This is a complex tale I will attempt to make simple(ish). I’ve (re)learned more than I cared to about the details of pipes, signals, and certain system calls – and the solution is still elusive.

For some time now, I have been using NNCP to back up my files. These backups are sent to my backup system, which effectively does this to process them (each ZFS send is piped to a shell script that winds up running this):

gpg -q -d | zstdcat -T0 | zfs receive -u -o readonly=on "$STORE/$DEST"

This processes tens of thousands of zfs sends per week. Recently, having written Filespooler, I switched to sending the backups using Filespooler over NNCP. Now fspl (the Filespooler executable) opens the file for each stream and then connects it to what amounts to this pipeline:

bash -c 'gpg -q -d 2>/dev/null | zstdcat -T0' | zfs receive -u -o readonly=on "$STORE/$DEST"

Actually, to be more precise, it spins up the bash part of it, reads a few bytes from it, and then connects it to the zfs receive.

And this works well — almost always. In something like 1/1000 of the cases, it deadlocks, and I still don’t know why. But I can talk about the journey of trying to figure it out (and maybe some of you will have some ideas).

Filespooler is written in Rust, and uses Rust’s Command system. Effectively what happens is this:

  1. The fspl process has a File handle, which after forking but before invoking bash, it dup2’s to stdin.
  2. The connection between bash and zfs receive is a standard Unix pipe.

I cannot get the problem to duplicate when I run the entire thing under strace -f. So I am left trying to peek at it from the outside. What happens if I try to attach to each component with strace -p?

  • bash is blocking in wait4(), which is expected.
  • gpg is blocking in write().
  • If I attach to zstdcat with strace -p, then all of a sudden the deadlock is cleared and everything resumes and completes normally.
  • Attaching to zfs receive with strace -p causes no output at all from strace for a few seconds, then zfs just writes “cannot receive incremental stream: incomplete stream” and exits with error code 1.

So the plot thickens! Why would connecting to zstdcat and zfs receive cause them to actually change behavior? strace works by using the ptrace system call, and ptrace in a number of cases requires sending SIGSTOP to a process. In a complicated set of circumstances, a system call may return EINTR when a SIGSTOP is received, with the idea that the system call should be retried. I can’t see, from either zstdcat or zfs, if this is happening, though.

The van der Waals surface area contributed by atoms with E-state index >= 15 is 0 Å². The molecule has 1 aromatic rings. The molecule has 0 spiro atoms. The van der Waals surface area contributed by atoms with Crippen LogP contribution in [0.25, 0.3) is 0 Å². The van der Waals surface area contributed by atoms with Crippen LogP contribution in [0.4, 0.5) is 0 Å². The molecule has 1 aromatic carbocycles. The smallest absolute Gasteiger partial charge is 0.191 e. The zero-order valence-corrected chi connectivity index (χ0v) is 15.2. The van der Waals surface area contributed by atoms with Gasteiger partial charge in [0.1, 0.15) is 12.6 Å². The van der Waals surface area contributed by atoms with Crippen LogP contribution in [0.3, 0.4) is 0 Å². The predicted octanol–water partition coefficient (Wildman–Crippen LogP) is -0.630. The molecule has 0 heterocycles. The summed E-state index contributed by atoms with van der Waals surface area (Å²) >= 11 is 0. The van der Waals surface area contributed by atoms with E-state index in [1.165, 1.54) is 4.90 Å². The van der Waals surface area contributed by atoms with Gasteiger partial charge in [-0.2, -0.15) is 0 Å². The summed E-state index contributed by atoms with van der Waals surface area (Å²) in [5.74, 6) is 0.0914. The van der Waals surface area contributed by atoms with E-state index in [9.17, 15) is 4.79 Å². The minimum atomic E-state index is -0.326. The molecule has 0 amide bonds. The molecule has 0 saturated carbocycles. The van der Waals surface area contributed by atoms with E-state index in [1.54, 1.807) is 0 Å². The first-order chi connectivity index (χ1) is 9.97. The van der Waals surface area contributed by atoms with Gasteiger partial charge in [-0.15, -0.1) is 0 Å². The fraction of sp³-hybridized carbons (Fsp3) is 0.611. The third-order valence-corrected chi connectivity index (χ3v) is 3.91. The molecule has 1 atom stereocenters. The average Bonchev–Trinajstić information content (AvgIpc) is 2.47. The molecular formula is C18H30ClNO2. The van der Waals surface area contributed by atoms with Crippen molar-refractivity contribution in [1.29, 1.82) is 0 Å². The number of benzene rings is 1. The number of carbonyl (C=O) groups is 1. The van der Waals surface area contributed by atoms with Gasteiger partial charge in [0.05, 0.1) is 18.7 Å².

So I thought, “how about having Filespooler manually copy data from bash to zfs receive in a read/write loop instead of having them connected directly via a pipe?” That is, there would be two pipes going there: one where Filespooler reads from the bash command, and one where it writes to zfs. If nothing else, I could instrument it with debugging.

And so I did, and I found that when it deadlocked, it was deadlocking on write — but with no discernible pattern as to where or when. So I went back to directly connected.

In analyzing straces, I found a Rust bug which I reported in which it is failing to close the read end of a pipe in the parent post-fork. However, having implemented a workaround for this, it doesn’t prevent the deadlock so this is orthogonal to the issue at hand.

Among the two strange things here are things returning to normal when I attach strace to zstdcat, and things crashing when I attach strace to zfs. I decided to investigate the latter.

It turns out that the ZFS code that is reading from stdin during zfs receive is in the kernel module, not userland. Here is the part that is triggering the “imcomplete stream” error:

                int err = zfs_file_read(fp, (char *)buf + done,
                    len - done, &resid);
                if (resid == len - done) {
                        /*
                         * Note: ECKSUM or ZFS_ERR_STREAM_TRUNCATED indicates
                         * that the receive was interrupted and can
                         * potentially be resumed.
                         */
                        err = SET_ERROR(ZFS_ERR_STREAM_TRUNCATED);
                }

resid is an output parameter with the number of bytes remaining from a short read, so in this case, if the read produced zero bytes, then it sets that error. What’s zfs_file_read then?

It boils down to a thin wrapper around kernel_read(). This winds up calling __kernel_read(), which calls read_iter on the pipe, which is pipe_read(). That’s where I don’t have the knowledge to get into the weeds right now.

So it seems likely to me that the problem has something to do with zfs receive. But, what, and why does it only not work in this one very specific situation, and only so rarely? And why does attaching strace to zstdcat make it all work again? I’m indeed puzzled!

Update 2022-06-20: See the followup post which identifies this as likely a kernel bug and explains why this particular use of Filespooler made it easier to trigger.

KDE: A Nice Tiling Envieonment and a Surprisingly Awesome DE

I recently wrote that managing an external display on Linux shouldn’t be this hard. I went down a path of trying out some different options before finally landing at an unexpected place: KDE. I say “unexpected” because I find tiling window managers are just about a necessity.

Background: xmonad

Until a few months ago, I’d been using xmonad for well over a decade. Configurable, minimal, and very nice; it suited me well.